The Good

A well put together DVD that further illuminates this special film.

The Bad

I would love one of these Studio Ghibli DVDs to include a longer talk with Hayao Miyazaki.

I liked Howl's Moving Castle precisely because I didn't fully understand it. While I am sure that Japanese auteur Hayao Miyazaki certainly has his ideas of what this film means, his brilliance comes in creating movies that can mean many different things to different people. Therefore, he is allowed to be ambiguous and put whatever he wants in his movies, and it seems to be understood that if "Miyazaki did it" we just need to go back and reexamine why he did it. This also probably explains why his films do better with critics and academics than they do with people that don't have the time to do that. All this said, it is ironic because Miyazaki really is creating movies that are for the people.

In a nutshell, this film is a love story about an a young girl who is turned into an older woman. She spends the movie trying to break this curse that his been applied to her by an evil witch, and for this she often relies on a wizard and his friends. Also, the majority of this film takes place in the aforementioned "Moving Castle." I apologize if this description leaves you confused but that is about as much as I understood. I don't fault the film, I simply allowed myself to get caught up in it figuring I got what Miyazaki intended me to get.

Even if I can't quite put into words what that is.


Behind The Microphone

This is a documentary on the people who did the voices for the American version of the film. As this cast includes people like Billy Crystal, Christian Bale and Emily Mortimer among others, it makes for an interesting watch. I always find that actors seem to allow themselves to be more vulnerable when they are doing voices. It's as if they can let go because, in effect, we aren't seeing them but the essence of the character they are voicing.

Interview With Pete Docter

This was an interesting interview with the man who oversaw the English dub of the film. What I love about people like Docter (other than the fact that he directed Monsters, Inc.), is that he is the perfect person to supervise the dubbing of the film by a man he obviously reveres. Also, Docter just seems like a genuinely good person.

Hello, Mr. Lasseter

In this segment, Hayao Miyazaki journeys to Pixar Animation Studios to commune with John Lasseter. It is obvious that both of these men respect each other and it was great to finally see a supplemental feature on these DVDs that actually has Miyazaki in it. Bonus features like this are made to be played again and again simply to pick up on things you missed out on the first time you screened it.


It is things like this Storyboard feature that are worth the price of the DVD alone. This features Miyazaki's storyboards set to the soundtrack of the film. First of all, this is a great way to see pacing in a story. Secondly, the wealth of information one can glean by just watching these drawings in motion is something one truly can't put a price on.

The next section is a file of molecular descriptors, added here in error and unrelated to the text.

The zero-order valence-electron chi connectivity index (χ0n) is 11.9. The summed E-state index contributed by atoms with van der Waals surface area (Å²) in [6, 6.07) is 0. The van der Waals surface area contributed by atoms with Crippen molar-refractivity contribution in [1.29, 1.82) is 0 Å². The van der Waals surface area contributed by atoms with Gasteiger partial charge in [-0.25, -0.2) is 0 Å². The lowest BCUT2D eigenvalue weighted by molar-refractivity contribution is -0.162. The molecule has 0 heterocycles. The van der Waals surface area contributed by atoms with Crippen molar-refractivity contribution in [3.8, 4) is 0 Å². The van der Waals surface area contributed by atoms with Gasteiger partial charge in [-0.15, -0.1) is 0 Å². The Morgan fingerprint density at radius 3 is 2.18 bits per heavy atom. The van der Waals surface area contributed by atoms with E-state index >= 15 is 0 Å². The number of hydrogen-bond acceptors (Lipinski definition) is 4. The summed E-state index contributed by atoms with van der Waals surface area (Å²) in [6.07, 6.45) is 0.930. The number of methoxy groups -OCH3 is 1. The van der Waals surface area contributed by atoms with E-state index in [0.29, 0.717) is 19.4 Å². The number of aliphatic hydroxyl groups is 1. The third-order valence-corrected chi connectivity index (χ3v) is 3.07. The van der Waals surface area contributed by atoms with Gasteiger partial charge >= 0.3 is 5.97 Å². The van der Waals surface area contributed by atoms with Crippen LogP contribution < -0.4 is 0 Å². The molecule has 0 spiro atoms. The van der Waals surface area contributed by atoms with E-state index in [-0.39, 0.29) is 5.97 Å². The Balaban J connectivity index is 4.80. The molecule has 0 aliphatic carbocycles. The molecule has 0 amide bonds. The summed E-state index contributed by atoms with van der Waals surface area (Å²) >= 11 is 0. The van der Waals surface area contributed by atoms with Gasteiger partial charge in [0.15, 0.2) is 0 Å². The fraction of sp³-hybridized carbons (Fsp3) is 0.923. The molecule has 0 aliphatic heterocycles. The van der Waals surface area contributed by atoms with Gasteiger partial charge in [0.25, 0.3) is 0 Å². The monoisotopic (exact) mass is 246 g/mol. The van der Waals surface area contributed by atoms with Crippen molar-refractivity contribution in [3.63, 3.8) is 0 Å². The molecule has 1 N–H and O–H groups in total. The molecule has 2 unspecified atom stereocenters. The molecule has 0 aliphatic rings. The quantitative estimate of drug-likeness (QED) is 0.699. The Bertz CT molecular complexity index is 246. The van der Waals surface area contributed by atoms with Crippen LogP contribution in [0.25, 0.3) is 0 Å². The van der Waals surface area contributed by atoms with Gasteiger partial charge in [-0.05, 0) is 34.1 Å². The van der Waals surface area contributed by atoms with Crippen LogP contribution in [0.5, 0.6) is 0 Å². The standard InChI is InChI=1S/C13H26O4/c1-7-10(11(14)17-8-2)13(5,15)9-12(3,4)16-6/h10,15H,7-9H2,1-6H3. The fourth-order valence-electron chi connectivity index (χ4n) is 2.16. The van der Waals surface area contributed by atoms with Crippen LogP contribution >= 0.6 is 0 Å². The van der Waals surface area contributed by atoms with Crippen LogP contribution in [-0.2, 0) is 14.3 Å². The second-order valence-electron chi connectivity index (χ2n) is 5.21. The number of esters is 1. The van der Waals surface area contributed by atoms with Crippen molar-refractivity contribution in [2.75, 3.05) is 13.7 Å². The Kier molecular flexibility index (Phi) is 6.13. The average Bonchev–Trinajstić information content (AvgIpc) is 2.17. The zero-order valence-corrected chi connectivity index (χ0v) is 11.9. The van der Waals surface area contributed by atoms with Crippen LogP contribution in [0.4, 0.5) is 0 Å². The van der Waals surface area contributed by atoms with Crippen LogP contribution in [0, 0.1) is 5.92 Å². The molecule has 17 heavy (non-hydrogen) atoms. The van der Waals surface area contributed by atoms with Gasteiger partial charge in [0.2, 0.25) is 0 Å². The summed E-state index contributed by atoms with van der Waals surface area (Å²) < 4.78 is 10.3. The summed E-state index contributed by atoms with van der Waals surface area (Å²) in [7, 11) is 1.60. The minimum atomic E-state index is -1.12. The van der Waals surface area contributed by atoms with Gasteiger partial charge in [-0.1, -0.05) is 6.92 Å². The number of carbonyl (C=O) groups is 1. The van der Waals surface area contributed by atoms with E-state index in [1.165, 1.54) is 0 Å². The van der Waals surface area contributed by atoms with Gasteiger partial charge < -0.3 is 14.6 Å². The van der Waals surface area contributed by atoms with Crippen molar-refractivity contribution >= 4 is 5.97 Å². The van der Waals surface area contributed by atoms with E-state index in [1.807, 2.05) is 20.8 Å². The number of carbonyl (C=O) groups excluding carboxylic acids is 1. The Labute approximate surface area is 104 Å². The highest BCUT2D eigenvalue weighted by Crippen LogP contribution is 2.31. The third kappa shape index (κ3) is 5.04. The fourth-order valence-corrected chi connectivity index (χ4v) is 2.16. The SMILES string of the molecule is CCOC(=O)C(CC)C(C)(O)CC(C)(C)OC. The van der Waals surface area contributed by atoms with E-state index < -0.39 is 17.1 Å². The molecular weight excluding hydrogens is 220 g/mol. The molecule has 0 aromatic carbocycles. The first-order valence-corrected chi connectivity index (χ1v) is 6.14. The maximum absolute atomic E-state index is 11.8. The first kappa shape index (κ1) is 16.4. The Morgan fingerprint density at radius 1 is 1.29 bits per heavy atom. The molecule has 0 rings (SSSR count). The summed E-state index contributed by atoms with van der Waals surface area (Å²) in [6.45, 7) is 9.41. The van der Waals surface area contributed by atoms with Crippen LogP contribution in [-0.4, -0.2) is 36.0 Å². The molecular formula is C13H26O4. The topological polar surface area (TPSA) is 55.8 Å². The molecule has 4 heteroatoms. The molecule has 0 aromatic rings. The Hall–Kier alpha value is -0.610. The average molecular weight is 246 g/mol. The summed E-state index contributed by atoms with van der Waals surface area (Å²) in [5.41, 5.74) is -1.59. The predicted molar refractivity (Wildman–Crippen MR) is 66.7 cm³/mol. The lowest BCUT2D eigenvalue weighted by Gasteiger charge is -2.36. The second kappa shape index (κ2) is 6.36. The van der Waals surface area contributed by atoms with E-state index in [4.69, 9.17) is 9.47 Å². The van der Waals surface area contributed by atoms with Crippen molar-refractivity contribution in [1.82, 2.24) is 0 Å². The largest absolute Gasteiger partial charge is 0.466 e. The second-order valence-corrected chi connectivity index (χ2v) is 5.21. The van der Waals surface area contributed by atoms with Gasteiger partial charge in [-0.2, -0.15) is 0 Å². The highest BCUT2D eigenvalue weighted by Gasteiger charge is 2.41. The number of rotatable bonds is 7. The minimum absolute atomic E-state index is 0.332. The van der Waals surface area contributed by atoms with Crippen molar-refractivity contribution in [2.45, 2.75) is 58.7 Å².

1.85:1 - Widescreen. Miyazaki films look and feel like no other animated movies that are made. They play with an almost spiritual effervescence. Every single frame feels precise and precious, yet I never got the feeling I was seeing something that was weighted just for weighted's sake. It's hard to put into words but I can think of very few movies that evoke the kind of mood that Howl's Moving Castle does. I could use terms like light and airy and while they both apply, I don't know that they do this film justice.


Dolby Digital 5.1 - English, Japanese and French Dolby Digital. Sure, there are times when the mouths don't synch up perfectly, but when you consider this film has been dubbed from Japanese into English, I think that that is a forgivable offense. While I think that this is one of the few films I can remember where the visuals overtake the audio, I must applaud the restraint that has been put into action here. This movie could certainly be made to sound bigger and larger than it is, but it speaks volumes by being quiet and restrained.


The front cover is as restrained as the film itself. We see the characters from the movie but curiously no shots of the "Moving Castle" itself. I also love that very little color is employed here. The back features a description of the movie, a "Bonus Features" listing, a cast list and technical specs. This DVD also comes with a vinyl cardboard cover which looks exactly like the cover of the DVD itself. All in all, restrained packaging for a film that is nothing less than enchanting.

Final Word

Of all the Miyazaki films that I have seen, I think my favorite is Porco Rosso. If for no other reason, it is the movie of his that I understand the most. However, his movies don't beg to be understood so much as they beg to be experienced. I can't think of many filmmakers, and this includes people like Steven Spielberg, who capture the essence of wonderment and joy like Miyazaki does. He really seems to not adhere to anything other than a desire to connect with the world around him. It is this desire for connection that comes across so fully in his movies.

Howl's Moving Castle will take you on a journey, and while it may get confusing at times, I don't think you will ever wish to stop taking it.

Howl's Moving Castle was released November 19, 2004.